Canada Post (www.canadapost.ca) issues postage stamps that must be used on all mail posted in Canada. First-class letters and postcards sent within Canada are $0.53, to the United States $0.96, to foreign destinations $1.64. Prices increase along with the weight of the mailing. You can buy stamps at post offices, automatic vending machines, most hotel lobbies, the airports, many retail outlets, and some newsstands.
Alberta and British Columbia have two area codes each. The area code for southern Alberta, including Banff and Canmore, is 403. The area code for northern Alberta, including Jasper National Park, is 780. The area code for all of British Columbia except Vancouver and environs is 250. The area code for Vancouver is 604. Unless otherwise noted, all numbers must be dialed with this prefix, including local calls made from within Alberta. The country code for Canada is 1, the same as the United States.
Public phones accept 5-, 10-, and 25-cent coins. Local calls cost $0.35, and most long-distance calls from public phones cost at least $2 for the first minute. Phone cards, available from drug and grocery stores, provide considerable savings for those using public phones.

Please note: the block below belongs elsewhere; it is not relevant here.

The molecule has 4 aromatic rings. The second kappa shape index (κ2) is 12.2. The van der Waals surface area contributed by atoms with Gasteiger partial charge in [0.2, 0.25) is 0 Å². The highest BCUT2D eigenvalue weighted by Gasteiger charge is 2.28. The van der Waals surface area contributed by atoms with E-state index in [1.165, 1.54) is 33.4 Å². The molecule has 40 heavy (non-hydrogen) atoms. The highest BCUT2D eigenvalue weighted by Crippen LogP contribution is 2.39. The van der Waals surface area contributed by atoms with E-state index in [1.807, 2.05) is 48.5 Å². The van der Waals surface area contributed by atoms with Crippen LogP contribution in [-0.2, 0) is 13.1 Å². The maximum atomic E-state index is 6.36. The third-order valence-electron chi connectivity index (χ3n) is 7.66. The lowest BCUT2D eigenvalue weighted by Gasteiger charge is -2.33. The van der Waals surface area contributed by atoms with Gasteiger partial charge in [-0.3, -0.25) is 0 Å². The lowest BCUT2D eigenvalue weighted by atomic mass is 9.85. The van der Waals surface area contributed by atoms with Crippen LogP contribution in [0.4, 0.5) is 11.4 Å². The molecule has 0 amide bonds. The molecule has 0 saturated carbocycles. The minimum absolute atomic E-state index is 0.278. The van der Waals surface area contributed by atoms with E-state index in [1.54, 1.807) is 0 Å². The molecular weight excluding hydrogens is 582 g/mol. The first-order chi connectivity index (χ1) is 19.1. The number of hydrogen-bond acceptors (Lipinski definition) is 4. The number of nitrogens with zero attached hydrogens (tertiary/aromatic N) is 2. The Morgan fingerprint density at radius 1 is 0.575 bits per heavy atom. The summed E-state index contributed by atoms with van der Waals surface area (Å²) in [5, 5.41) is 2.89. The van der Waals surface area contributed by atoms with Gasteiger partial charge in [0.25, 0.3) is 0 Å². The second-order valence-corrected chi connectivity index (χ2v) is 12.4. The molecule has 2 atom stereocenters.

If your Internet provider doesn’t allow you to access your email away from your home computer, open an email account with Hotmail (www.hotmail.com) or Yahoo (www.yahoo.com). Although there are restrictions to the size and number of emails you can store and junk mail can be a problem, these services are handy and, best of all, free.
Public Internet access is available throughout the Canadian Rockies. Most hotels have Wi-Fi or high-speed access from guest rooms. Those that don’t—usually mid- and lower-priced properties—often have an Internet booth in the lobby. Except for wilderness hostels, backpacker lodges provide inexpensive Internet access. You’ll also find Internet cafés in Banff, Canmore, and Jasper, as well as booths in some regular cafés, and in public areas, such as Cascade Plaza (Banff), where a credit card will allow you to spend as much time as you need online. Aside from a lack of privacy, the downside to these public access points is the lack of a mouse at most terminals—instead you must move around the screen using a touch pad.
© Andrew Hempstead, from Moon Western Canada, 3rd Edition